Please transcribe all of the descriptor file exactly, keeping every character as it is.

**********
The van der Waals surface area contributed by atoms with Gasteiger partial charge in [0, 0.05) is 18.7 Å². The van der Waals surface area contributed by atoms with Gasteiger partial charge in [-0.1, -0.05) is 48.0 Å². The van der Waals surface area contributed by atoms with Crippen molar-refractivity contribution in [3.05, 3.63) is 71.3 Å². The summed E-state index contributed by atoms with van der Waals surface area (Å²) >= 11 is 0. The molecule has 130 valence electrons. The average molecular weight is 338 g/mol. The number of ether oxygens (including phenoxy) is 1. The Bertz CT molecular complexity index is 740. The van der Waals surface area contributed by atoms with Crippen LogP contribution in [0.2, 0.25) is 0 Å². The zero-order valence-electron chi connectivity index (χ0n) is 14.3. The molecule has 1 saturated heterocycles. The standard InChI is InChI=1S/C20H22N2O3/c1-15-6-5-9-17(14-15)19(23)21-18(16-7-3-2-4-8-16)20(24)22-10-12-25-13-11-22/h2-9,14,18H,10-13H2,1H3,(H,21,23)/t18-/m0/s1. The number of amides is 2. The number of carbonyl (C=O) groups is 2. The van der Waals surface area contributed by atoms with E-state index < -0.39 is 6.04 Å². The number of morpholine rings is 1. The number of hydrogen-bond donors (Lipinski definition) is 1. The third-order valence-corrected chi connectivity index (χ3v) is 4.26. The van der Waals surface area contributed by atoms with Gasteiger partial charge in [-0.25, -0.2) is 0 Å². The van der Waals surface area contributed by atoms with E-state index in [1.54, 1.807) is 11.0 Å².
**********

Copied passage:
The van der Waals surface area contributed by atoms with Gasteiger partial charge in [0, 0.05) is 18.7 Å². The van der Waals surface area contributed by atoms with Gasteiger partial charge in [-0.1, -0.05) is 48.0 Å². The van der Waals surface area contributed by atoms with Crippen molar-refractivity contribution in [3.05, 3.63) is 71.3 Å². The summed E-state index contributed by atoms with van der Waals surface area (Å²) >= 11 is 0. The molecule has 130 valence electrons. The average molecular weight is 338 g/mol. The number of ether oxygens (including phenoxy) is 1. The Bertz CT molecular complexity index is 740. The van der Waals surface area contributed by atoms with Crippen LogP contribution in [0.2, 0.25) is 0 Å². The zero-order valence-electron chi connectivity index (χ0n) is 14.3. The molecule has 1 saturated heterocycles. The standard InChI is InChI=1S/C20H22N2O3/c1-15-6-5-9-17(14-15)19(23)21-18(16-7-3-2-4-8-16)20(24)22-10-12-25-13-11-22/h2-9,14,18H,10-13H2,1H3,(H,21,23)/t18-/m0/s1. The number of amides is 2. The number of carbonyl (C=O) groups is 2. The van der Waals surface area contributed by atoms with E-state index < -0.39 is 6.04 Å². The number of morpholine rings is 1. The number of hydrogen-bond donors (Lipinski definition) is 1. The third-order valence-corrected chi connectivity index (χ3v) is 4.26. The van der Waals surface area contributed by atoms with Gasteiger partial charge in [-0.25, -0.2) is 0 Å². The van der Waals surface area contributed by atoms with E-state index in [1.54, 1.807) is 11.0 Å².